Media and entertainment stocks include companies in the business of publishing, broadcasting, radio, media, digital offerings, etc. The industry falls under the cohort of the communication services sector.
Predominantly, entertainment and media sector stocks are about having mainstream content such as Marvel or DC, Game of Thrones or Narcos, Avengers or Fantastic Four and whatnot.
As Generation Y and Z are more interested in entertainment through the likes of Netflix and Amazon Prime rather than on TV, it has triggered a fundamental shift in the industry, and large conventional players are trying to navigate this path which has been disrupted by the new-age solutions and innovative products.
The highly conventional players in the industry have started to launch similar products to light-up the battle with new-age solutions, in a bid to gain some market share and level the fight with disruptors.
In Australia, the industry has seen consolidation over the past few years, with several proposed transactions under the pipeline. And, the businesses in the country have been positioning themselves to better steer through a slowdown cum disruption in the industry.
In the past, we have seen the merger of Fairfax Media and Nine Entertainment Co. Holdings Limited (ASX: NEC). In FY 2019 ended 30 June 2019, Nine Entertainment acquired the remaining stakes in CarAdvice.com Pty Ltd and 112 Pty Ltd (known as Drive).
At the year-end, Nine Entertainment reported that Events and Australian Community Media businesses were sold during the year, and the sale of Stuff NZ was expected to be completed within a year from the date of the acquisition.
Recently, Nine Entertainment completed the takeover of Macquarie Media Limited. More importantly, Nine Entertainment also holds a controlling stake in Domain Holdings Australia Limited (ASX: DHG).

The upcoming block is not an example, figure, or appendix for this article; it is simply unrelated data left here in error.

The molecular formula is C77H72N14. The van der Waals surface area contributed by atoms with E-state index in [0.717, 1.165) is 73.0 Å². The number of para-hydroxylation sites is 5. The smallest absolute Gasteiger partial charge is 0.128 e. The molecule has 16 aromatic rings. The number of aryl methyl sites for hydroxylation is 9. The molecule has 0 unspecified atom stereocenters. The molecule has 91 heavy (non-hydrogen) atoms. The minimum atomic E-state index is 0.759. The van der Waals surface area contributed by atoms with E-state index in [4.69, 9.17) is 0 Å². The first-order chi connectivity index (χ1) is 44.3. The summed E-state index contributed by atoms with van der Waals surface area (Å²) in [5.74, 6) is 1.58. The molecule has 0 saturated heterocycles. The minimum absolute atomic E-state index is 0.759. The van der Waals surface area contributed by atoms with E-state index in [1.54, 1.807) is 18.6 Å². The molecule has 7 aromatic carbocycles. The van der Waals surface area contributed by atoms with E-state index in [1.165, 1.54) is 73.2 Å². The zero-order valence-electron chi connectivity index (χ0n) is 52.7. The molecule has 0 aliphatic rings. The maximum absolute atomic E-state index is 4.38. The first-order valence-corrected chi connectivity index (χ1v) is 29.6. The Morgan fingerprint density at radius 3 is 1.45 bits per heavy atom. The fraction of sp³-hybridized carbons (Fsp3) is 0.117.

In FY 2019 ended 30 June 2019, Domain Holdings Australia Limited (ASX: DHG) acquired a 68.5% stake in Homepass Pty Ltd and 67.4% in Commercialview.com.au Ltd.
Whilst the media and entertainment industry has been going through the realms of corporate restructuring; there are players in the space with exciting technologies and new businesses. The Australian companies in the space also offer investment opportunities in the budding space like cloud gaming platforms, whereby Alphabet/Google has launched its much-awaited platform – Stadia.
Cloud gaming platforms are catching up with the pace of revolution in the gaming industry, after a much wider disruption by Tencent’ PlayerUnknown’s Battlegrounds (PUBG) in the mobile gaming space.
The Australian media and entertainment industry also hosts cloud gaming platform companies like Emerge Gaming Limited (ASX: EM1) and Esports Mogul Limited (ASX: ESH), and sports gamification platform companies like SportsHero Limited (ASX: SHO).
The media and entertainment industry also have companies that might be vying for profits in the near term. These names include Crowd Media Holdings Limited (ASX: CM8), which contracted losses by 81.6% to $4.8 million in the year ended 30 June 2019 from $26.04 million in the previous year, and this was despite a y-o-y drop of 38% in revenues from ordinary activities.
In addition, SportsHero Limited narrowed losses to USD 2.32 million in the year ended 30 June 2019 from USD 4.49 million in the year ago period.